Sunday, January 27, 2008

2008-01-27 Sunday

Mark Proctor was very kind to post a link on the Drools blog to my Code Camp V3.0 presentation - but I need to clarify something, and so I sent him the following email:


Mark,

Just a clarification on your blog post:
http://blog.athico.com/2008/01/drools-success-stories-seattle-code.html

I was quoting the Drools blog:
http://blog.athico.com/search?q=success+stories

not my success story :)

My experience giving the presentation was helpful in teaching me humility - there is so much that I still have to learn about Drools - and the need to develop a deeper understanding of the core, examples, etc.


I also was very fortunate to get some meaningful feedback on my presentation via a blog comment left by woolfel:


I saw your presentation on drools blog and thought I drop a note. I also left a comment on mark's blog entry. On slide 52-53 of the presentation, it makes statements that could be misinterpreted and could lead users to think RETE scales linearly with respect to ruleset size. I hope that wasn't your intent, since that is completely wrong.

What affects scalability is the RETE topology. The number of rules often do not have any affect on performance. It depends on the actual rule and how many nodes it potentially involves. I have several dozen entries on my blog explaining it in detail.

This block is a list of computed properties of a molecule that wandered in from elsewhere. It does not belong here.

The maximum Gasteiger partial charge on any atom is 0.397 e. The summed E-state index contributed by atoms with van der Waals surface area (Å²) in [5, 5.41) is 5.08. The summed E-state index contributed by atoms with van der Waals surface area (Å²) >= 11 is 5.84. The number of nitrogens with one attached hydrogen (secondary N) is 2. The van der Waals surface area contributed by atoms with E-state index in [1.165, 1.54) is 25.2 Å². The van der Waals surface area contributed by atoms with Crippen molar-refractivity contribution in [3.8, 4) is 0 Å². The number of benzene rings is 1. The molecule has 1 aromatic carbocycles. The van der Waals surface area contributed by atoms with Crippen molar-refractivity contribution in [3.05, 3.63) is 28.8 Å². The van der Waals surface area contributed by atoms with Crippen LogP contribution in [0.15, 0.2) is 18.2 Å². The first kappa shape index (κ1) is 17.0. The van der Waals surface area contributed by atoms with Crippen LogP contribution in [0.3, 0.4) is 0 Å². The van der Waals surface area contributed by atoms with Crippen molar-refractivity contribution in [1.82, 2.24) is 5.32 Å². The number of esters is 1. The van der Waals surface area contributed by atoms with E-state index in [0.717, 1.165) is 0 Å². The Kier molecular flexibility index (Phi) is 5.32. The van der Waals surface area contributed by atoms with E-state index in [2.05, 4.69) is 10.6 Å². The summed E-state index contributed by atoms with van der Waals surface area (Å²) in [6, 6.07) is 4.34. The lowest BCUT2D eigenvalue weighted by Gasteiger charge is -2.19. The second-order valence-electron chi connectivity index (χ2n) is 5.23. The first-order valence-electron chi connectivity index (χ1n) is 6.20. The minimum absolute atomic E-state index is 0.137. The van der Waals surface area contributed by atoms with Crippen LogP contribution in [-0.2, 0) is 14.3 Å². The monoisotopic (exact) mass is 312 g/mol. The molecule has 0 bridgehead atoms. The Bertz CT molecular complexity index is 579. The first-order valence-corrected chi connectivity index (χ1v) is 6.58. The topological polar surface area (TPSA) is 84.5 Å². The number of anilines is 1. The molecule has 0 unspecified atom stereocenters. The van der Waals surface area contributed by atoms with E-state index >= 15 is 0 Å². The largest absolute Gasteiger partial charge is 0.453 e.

I've had debates with many people in the past about this common misunderstanding. I've seen JRule and Blaze consultants with 3-5 years of experience make these incorrect claims and give RETE a bad name.

If you want an invite to my blog and learn exactly what affects RETE performance, send me an email (snipped). In case you're wondering, I'm the author of Jamocha and I contributed code to drools which was ported by mark to drools 3.


Jamocha.org (an open source rule engine)


To which I replied via email and comment:


Thanks for your help in clarifying my understanding of the performance impact of ruleset size.

I believe the most recent update of the presentation may have renumbered the slides you referenced (perhaps slide 58-60 are now the ones you meant?)

Certainly I am still learning about Drools, so I appreciate your feedback.

Kelvin

1 comment:

woolfel said...

In the updated pdf, it is the pages you mentioned. The RETE wall limitation is an artifact of a given implementation. In the past, there were implementations of RETE that kep track of all the variables globally. If the implementation uses late binding, the issue with large datasets isn't applicable. For example, JESS, drools and jamocha use late binding. think of it another way, if we have 200 rules and 5 bindings per rule, that's means a potential of 1000 bindings to manage. If the design actively manages the bindings globally, we can see that as the dataset grows, the space requirement grows rapidly.

Using late binding, that issue doesn't exist, since the binding is local to a node, it doesn't increase memory consumption. Hope that helps explain the RETE wall issue.